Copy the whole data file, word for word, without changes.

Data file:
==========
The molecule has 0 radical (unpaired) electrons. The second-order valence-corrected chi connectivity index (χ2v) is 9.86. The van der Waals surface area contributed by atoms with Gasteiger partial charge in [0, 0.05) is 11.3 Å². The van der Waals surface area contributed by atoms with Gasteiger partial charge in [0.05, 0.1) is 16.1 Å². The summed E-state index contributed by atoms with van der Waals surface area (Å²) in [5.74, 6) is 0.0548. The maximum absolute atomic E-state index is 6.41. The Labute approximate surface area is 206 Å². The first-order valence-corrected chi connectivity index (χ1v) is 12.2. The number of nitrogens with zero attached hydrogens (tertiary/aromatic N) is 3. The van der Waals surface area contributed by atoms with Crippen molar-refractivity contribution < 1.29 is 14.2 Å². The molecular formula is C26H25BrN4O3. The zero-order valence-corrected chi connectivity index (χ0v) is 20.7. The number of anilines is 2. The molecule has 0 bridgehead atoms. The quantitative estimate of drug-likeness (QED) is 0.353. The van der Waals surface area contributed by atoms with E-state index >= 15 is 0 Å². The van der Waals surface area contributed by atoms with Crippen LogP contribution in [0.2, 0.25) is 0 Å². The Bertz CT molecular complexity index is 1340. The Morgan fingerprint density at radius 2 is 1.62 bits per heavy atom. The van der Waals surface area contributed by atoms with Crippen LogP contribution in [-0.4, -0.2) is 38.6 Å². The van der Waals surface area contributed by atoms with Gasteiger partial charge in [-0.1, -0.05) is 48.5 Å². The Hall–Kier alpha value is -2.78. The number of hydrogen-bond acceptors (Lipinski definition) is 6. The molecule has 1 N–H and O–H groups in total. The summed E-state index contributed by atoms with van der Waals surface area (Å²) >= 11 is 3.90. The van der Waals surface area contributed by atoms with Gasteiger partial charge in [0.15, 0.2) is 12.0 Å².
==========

The molecule has 0 radical (unpaired) electrons. The second-order valence-corrected chi connectivity index (χ2v) is 9.86. The van der Waals surface area contributed by atoms with Gasteiger partial charge in [0, 0.05) is 11.3 Å². The van der Waals surface area contributed by atoms with Gasteiger partial charge in [0.05, 0.1) is 16.1 Å². The summed E-state index contributed by atoms with van der Waals surface area (Å²) in [5.74, 6) is 0.0548. The maximum absolute atomic E-state index is 6.41. The Labute approximate surface area is 206 Å². The first-order valence-corrected chi connectivity index (χ1v) is 12.2. The number of nitrogens with zero attached hydrogens (tertiary/aromatic N) is 3. The van der Waals surface area contributed by atoms with Crippen molar-refractivity contribution < 1.29 is 14.2 Å². The molecular formula is C26H25BrN4O3. The zero-order valence-corrected chi connectivity index (χ0v) is 20.7. The number of anilines is 2. The molecule has 0 bridgehead atoms. The quantitative estimate of drug-likeness (QED) is 0.353. The van der Waals surface area contributed by atoms with E-state index >= 15 is 0 Å². The van der Waals surface area contributed by atoms with Crippen LogP contribution in [0.2, 0.25) is 0 Å². The Bertz CT molecular complexity index is 1340. The Morgan fingerprint density at radius 2 is 1.62 bits per heavy atom. The van der Waals surface area contributed by atoms with Crippen LogP contribution in [-0.4, -0.2) is 38.6 Å². The van der Waals surface area contributed by atoms with Gasteiger partial charge in [-0.1, -0.05) is 48.5 Å². The Hall–Kier alpha value is -2.78. The number of hydrogen-bond acceptors (Lipinski definition) is 6. The molecule has 1 N–H and O–H groups in total. The summed E-state index contributed by atoms with van der Waals surface area (Å²) >= 11 is 3.90. The van der Waals surface area contributed by atoms with Gasteiger partial charge in [0.15, 0.2) is 12.0 Å².